Welcome. We’re T and K. I’m not sure if I’m going to use our names in this little updates-on-our-family blog since the whole wide world can see it. OK, fine, my name is Kari. My husband will just be T for now.
We are newly married. Two weeks and 4 days. We live in Houston, where we know very few people. He’s been here a year, and I’m just coming on board as a Texas resident post-wedding.
Today, as I go about saving the world one street sign at a time, I am inspired to write our first blog post. I am pretty sure it’s my civic duty to fill the world in on how good it feels to be a good citizen.My first foray into being a good citizen came the first time I dialed 911. I was coming home from a night shift at work at 2 AM, and I went over a hill on a two-lane road to find a not-huge-but-too-big-for-me-to-drive-over-or-around tree branch in the road. I had to screech on the breaks and turn around. Thank God there was no one coming behind me. There would have been an accident for sure. What to do? I called 911! And they sent out emergency road people to clear it in the middle of the night. (I think. It was chopped up the next morning and in a neat pile of logs along the side of the road.)I have called 911 twice more, once for an accident that had clearly just occurred on I-880 in California. My carpool-mate (who was driving) and I high-fived one another when the 911 operator said that no one else had reported the accident. Another rather hilarious phone call to my city help line (not 911) occurred when our across-the-street neighbors left a mattress and box spring on the curb for about 3 months. The trash people in tha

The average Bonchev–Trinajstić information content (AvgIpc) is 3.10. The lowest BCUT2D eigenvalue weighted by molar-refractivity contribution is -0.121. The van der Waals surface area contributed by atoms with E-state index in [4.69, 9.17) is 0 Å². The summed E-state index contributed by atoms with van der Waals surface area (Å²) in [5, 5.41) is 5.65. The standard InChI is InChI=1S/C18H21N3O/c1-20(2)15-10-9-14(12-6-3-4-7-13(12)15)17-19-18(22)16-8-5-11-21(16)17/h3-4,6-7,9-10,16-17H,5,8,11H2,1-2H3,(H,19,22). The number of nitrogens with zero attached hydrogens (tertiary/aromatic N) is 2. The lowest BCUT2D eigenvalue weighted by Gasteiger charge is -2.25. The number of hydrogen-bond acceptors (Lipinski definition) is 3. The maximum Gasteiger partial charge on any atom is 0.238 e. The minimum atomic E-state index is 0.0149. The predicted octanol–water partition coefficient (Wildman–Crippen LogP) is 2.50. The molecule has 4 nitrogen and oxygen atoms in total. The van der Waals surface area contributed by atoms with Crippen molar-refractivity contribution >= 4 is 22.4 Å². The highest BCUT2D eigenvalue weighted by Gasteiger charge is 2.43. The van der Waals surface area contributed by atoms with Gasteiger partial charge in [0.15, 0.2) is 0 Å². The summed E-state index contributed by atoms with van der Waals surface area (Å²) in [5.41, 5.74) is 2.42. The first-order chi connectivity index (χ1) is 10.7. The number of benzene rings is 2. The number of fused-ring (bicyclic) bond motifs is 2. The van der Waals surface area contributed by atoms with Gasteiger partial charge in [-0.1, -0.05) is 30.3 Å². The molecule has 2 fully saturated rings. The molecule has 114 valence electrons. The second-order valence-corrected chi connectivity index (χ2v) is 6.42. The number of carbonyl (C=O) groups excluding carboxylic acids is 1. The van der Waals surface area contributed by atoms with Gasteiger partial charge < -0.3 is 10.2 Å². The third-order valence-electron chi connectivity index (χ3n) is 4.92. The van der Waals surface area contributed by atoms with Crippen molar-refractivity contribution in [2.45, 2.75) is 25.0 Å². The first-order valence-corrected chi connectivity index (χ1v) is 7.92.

t city never take such items, and we were a little tired of looking at the soggy things.
My civic duty today came after I just about died. I was driving along a road with three lanes in the direction I was headed, and then there were two lanes. My lane disappeared. No Warning. Thank God (again, and I mean it) that there was no one just to my right because I swerved into the next lane as a reflex. On my way back past the same spot, I stopped to see if there was a sign to warn of the lane ending. Indeed, there was a sign. It was totally covered by tree branches and in a poor location to warn drivers.
As an 11-day resident of this fair city, I called the city 311 help line AND filled out two online forms asking for 1. A better street sign and 2. Tree branch removal.
Tonight, T and I will celebrate our good citizenship and God’s grace (allowing me to live through my harrowing lane ending experience) by eating leftovers. Ah, married life.